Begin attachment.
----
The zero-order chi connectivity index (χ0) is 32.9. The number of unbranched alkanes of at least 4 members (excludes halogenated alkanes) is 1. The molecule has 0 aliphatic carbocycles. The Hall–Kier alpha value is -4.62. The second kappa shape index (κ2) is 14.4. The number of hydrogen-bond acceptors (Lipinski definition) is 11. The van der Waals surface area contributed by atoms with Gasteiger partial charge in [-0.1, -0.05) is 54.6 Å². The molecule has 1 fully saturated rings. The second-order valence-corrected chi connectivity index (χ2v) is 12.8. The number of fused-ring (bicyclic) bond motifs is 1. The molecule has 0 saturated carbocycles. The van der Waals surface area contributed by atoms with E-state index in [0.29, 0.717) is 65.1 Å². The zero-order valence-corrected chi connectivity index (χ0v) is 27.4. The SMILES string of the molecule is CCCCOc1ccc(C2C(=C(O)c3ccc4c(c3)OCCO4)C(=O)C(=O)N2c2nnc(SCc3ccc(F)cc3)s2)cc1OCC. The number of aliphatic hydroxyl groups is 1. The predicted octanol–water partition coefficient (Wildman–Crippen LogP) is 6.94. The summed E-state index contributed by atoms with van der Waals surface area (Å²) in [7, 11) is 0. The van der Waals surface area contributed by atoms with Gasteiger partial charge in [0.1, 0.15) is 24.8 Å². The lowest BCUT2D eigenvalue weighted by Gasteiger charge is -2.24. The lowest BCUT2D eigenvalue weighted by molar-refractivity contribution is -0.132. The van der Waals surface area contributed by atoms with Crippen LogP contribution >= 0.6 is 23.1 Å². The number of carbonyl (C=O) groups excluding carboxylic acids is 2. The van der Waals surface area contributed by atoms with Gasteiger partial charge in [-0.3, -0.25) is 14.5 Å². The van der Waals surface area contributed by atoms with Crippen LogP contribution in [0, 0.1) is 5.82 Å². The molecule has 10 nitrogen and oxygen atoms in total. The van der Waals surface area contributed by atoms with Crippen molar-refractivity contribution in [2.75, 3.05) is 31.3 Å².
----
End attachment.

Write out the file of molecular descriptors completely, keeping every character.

The zero-order chi connectivity index (χ0) is 32.9. The number of unbranched alkanes of at least 4 members (excludes halogenated alkanes) is 1. The molecule has 0 aliphatic carbocycles. The Hall–Kier alpha value is -4.62. The second kappa shape index (κ2) is 14.4. The number of hydrogen-bond acceptors (Lipinski definition) is 11. The van der Waals surface area contributed by atoms with Gasteiger partial charge in [-0.1, -0.05) is 54.6 Å². The molecule has 1 fully saturated rings. The second-order valence-corrected chi connectivity index (χ2v) is 12.8. The number of fused-ring (bicyclic) bond motifs is 1. The molecule has 0 saturated carbocycles. The van der Waals surface area contributed by atoms with E-state index in [0.29, 0.717) is 65.1 Å². The zero-order valence-corrected chi connectivity index (χ0v) is 27.4. The SMILES string of the molecule is CCCCOc1ccc(C2C(=C(O)c3ccc4c(c3)OCCO4)C(=O)C(=O)N2c2nnc(SCc3ccc(F)cc3)s2)cc1OCC. The number of aliphatic hydroxyl groups is 1. The predicted octanol–water partition coefficient (Wildman–Crippen LogP) is 6.94. The summed E-state index contributed by atoms with van der Waals surface area (Å²) in [7, 11) is 0. The van der Waals surface area contributed by atoms with Gasteiger partial charge in [0.1, 0.15) is 24.8 Å². The lowest BCUT2D eigenvalue weighted by Gasteiger charge is -2.24. The lowest BCUT2D eigenvalue weighted by molar-refractivity contribution is -0.132. The van der Waals surface area contributed by atoms with Crippen LogP contribution >= 0.6 is 23.1 Å². The number of carbonyl (C=O) groups excluding carboxylic acids is 2. The van der Waals surface area contributed by atoms with Gasteiger partial charge in [-0.3, -0.25) is 14.5 Å². The van der Waals surface area contributed by atoms with Crippen LogP contribution in [0, 0.1) is 5.82 Å². The molecule has 10 nitrogen and oxygen atoms in total. The van der Waals surface area contributed by atoms with Crippen molar-refractivity contribution in [2.75, 3.05) is 31.3 Å².